Métis delegation for audience with Pope focuses on moving forward with Catholic Church

·6 min read

Manitoba Métis Federation (MMF) President David Chartrand was effusive about the Pope and the Catholic Church after being part of a 55-member delegation that met with Pope Francis for about an hour April 21 in Rome.

Chartrand said the Pope asked them to pray for him and asked for their forgiveness. The delegation brought their message to the pontiff about the harms suffered by the Métis in residential schools in Canada.

“Although we can’t go back and change it, he understands the damage that was done and he asked for we in that room and the Red River Métis to forgive him and the church. So he took ownership of it. To me that’s a very powerful way to start the healing process,” said Chartrand at a news conference following the meeting.

“He also said he felt shame, very strong shame…for what happened to us.”

Andrew Carrier, who serves as minister for residential schools for MMF, was a day school student. He was abused. He told his story to the Pope.

“We also suffered at the hands of individuals who misappropriated their authority and abused the children, and that should have never happened,” said Carrier, who joined Chartrand at the news conference.

Carrier said he felt heard by the Pope and thought the Pope was “very sincere.” He added that the Pope was presented with an “Every Child Matters” flag.

Both Carrier and Chartrand were quick to make the distinction between the actions of the Catholic Church and the actions of individuals who belonged to the Catholic Church.

“We acknowledge that these were individuals that were predators, evil, and did so much harm to so many. It wasn’t the church itself. It wasn’t the Bible. It was not God’s way or God’s message of how we interact with all peoples in the world, including Indigenous. So we know that these individuals that did this caused great harm to so many, including the Catholic Church,” said Chartrand.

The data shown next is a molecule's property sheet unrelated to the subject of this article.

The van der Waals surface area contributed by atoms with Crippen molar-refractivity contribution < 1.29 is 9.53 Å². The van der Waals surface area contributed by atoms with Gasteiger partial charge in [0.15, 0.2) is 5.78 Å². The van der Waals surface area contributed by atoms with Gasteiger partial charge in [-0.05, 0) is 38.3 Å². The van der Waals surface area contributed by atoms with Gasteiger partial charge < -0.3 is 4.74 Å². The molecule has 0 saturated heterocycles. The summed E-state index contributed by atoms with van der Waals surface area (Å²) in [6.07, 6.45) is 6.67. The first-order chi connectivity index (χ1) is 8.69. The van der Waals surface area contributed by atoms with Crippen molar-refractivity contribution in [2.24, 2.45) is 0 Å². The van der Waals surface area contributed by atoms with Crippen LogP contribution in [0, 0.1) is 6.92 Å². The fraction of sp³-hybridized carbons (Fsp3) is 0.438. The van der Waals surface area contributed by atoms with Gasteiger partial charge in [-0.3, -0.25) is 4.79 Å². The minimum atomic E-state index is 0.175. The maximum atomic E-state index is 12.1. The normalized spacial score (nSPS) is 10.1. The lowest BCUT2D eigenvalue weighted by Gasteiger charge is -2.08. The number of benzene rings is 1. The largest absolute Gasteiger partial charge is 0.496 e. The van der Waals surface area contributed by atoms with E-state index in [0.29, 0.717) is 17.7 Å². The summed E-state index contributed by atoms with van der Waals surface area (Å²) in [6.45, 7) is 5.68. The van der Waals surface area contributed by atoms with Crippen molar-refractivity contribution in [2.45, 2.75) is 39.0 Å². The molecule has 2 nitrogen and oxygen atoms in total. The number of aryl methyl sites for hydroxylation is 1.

He added it was the federal government that brought in the residential school system. The schools were operated by the churches, who took away the language and culture of the students and “for whatever reason they thought it was the right approach. Obviously it was not.”

Looking to the future, Chartrand said, “There is no way, no way in hell, this would ever happen again. Not in this era. Not in this time frame.”

He said Indigenous leaders we’re too strong now.

Both men were also quick to say they wanted to see the Catholic Church thrive in Manitoba Métis communities.

“We need to do better for the future for our church and for our community. We have just survived over two years of COVID and realize the absence of the church in our community and has really magnified the need to support and to rebuild our connection with church,” said Carrier.

Chartrand said that one of the gifts that was presented to the Pope outlined the long history that the Manitoba Métis have had with the Catholic Church. A 200-year timeline, translated into the Pope’s preferred language of Spanish, traced the roots of the Catholic Church in western Canada, particularly Manitoba. It also captured the commitment Métis leader Louis Riel had with the church. Riel was identified by the Catholic Church as a strong candidate to be a priest, but instead chose to lead in another way.